DescriptionThis was the first seminar presentation in a series of presentations to the CSU HREC on the STARR Enabling model for facilitating the safe and ethical participation of children and young people in domestic violence research, the STARR model also having applicability to improving the engagement and inclusion of people with disability and vulnerabilities in other types of sensitive social research. The STARR model can be utilised for consultation processes and in investigative processes. This presentation discussed the PhD research study on the Barriers & Enablers to conducting domestic violence research with children which led to the development of the STARR model.
The presentation was significant because it brought to light and discussed the ethical challenges which confront ethics committee members when they are reviewing research applications which involve vulnerable cohorts and sensitive social research. The exploratory study which resulted in the STARR model involved 49 participants from across five diverse cohorts: mothers with experiences of domestic violence, domestic violence service providers, child clinicians, domestic violence researchers and HREC members. Evidence from ethics committee members who participated in the PhD research illustrated the challenges they face and the duty of care they carry when reviewing ethics applications about issues such as domestic violence, and the inherent safety and risk factors which are foremost considerations for HRECs. Scrutiny of risks, the critical impetrative to safeguard research participants, concerns about the possibility of retraumatisation and addressing vulnerability were areas covered in this seminar.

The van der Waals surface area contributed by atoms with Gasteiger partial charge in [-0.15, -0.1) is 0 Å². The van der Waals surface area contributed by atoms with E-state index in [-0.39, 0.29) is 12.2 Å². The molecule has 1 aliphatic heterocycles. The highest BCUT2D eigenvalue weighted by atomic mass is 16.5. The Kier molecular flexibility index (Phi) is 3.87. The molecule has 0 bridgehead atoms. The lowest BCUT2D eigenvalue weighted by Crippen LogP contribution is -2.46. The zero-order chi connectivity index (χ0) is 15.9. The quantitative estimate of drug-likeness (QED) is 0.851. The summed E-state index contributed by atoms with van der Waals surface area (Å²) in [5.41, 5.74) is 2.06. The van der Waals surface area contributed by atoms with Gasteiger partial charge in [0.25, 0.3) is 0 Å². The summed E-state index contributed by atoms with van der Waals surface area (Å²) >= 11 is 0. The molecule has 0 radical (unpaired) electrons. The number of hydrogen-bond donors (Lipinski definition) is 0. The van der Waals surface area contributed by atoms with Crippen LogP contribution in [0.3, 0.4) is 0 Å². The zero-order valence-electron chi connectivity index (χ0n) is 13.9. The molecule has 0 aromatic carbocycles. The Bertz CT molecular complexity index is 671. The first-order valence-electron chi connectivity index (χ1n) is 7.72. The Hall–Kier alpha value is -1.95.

The HREC was introduced to the STARR model: SAFE, TRAUMA-SAFE, ACTIVITY-BASED, RELATIONAL, RIGHTS-BASED and the principles under these points of reference which can assist the committee in their ethical decision making.
Positive feedback was received from the HREC, and an invitation was given to provide additional seminars and professional development sessions to the committee. This seminar presentation identified the opportunities that exist more broadly in providing continuing professional development sessions on sensitive social research, trauma-safe research and how issues of vulnerability in sensitive social research can be addressed. The seminar presentation confirmed the value of STARR in guiding ethical decision making in the approval of research applications, and in the conduct of the research. As a result of this seminar, I am recognising that potentially STARR has greater useability beyond the research area. For example, it could be utilised as a model for social work ethical practice. All the points of reference for STARR are equally key considerations across the domains of social work practice (micro, mezzo, and macro practice). I seek to further develop these ideas and possibly incorporate STARR into my teaching, particularly in social work theory and practice 1 (micro practice).
|Period||10 Nov 2021|
|Event title||STARR Attuned Trauma-Safe Research|
|Event type||Online presentation|
|Location||Australia, New South Wales|
|Degree of Recognition||National|
Activity: Participating in or organising an event › Public lecture/debate/seminar/presentation › Academic